Unforeseen extras are very common with any building project, this is what we call the “could you just” scenario, i.e., “whilst you’re doing that, could you just do this”? These can add up significantly. As the customer sees it, they may seem like 5 minute jobs without charge but from a builder’s perspective they can all add up to quite a large sum at the end of the job. If it’s a small item which won’t take the builder long and doesn’t require materials, he may just do it as a gesture without charge? The problem is not knowing how much could if any, be added on at the end. It’s therefore essential to get agreements all the way through the process and get clarity as to what will be charged for and what won’t as, a common phrase you may here from a builder is. “Sure we can do that, no problem” might be easily interpreted as, “Sure we can do that at no cost to you” only to get a shock at the end of the project when he hands you the bill for extra work.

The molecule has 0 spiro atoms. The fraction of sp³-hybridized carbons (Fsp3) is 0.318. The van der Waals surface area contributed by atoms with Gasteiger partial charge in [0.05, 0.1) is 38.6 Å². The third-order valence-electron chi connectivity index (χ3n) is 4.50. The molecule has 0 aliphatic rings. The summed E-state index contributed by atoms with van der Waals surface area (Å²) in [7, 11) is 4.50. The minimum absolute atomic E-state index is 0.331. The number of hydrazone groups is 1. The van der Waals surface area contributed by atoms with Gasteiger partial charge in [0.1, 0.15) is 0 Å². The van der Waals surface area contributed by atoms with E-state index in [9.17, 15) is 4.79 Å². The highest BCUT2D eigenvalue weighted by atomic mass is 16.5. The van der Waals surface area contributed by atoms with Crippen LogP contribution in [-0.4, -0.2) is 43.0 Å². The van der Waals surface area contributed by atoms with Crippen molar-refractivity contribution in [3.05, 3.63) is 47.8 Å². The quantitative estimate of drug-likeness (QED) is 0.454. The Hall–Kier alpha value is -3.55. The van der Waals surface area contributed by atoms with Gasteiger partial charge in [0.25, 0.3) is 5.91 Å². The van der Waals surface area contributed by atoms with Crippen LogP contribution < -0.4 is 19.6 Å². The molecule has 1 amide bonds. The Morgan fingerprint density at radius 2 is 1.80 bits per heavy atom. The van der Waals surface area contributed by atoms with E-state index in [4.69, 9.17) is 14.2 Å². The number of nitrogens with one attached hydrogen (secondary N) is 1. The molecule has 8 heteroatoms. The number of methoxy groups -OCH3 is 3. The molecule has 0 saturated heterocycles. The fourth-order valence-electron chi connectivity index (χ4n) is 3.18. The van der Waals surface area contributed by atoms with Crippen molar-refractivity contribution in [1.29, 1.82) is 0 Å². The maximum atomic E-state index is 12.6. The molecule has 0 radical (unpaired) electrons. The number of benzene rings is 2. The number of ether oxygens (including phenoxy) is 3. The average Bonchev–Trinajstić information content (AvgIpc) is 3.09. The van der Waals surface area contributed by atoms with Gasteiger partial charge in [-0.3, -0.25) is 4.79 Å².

Planning to invest in a major home construction or renovation project? Then seek help of a building project manager who handles your construction job effectively from start to finish. The project manager will plan, direct and help budget a project correctly as well as handle any issues that arise during the job.
Within the scope of a major building project, a project manager is trained to coordinate the different processes and timetables necessary to complete a project. These individuals and teams mediate between owners, designers, suppliers and building contractors in Peterborough. In essence, they oversee the entire process, from inception and design to execution.
The Role of a Building Project Manager
Firstly, a building project manager focuses on coordinating the different needs of a project on a large scale and maintains a relationship with all parties including the client and the subcontractors to ensure the smooth and timely completion of the project. Beyond coordinating the internal workings of a project, the manager develops plans to handle external concerns. These include handling equipment and material suppliers, developing on-site safety procedures and risk management plans.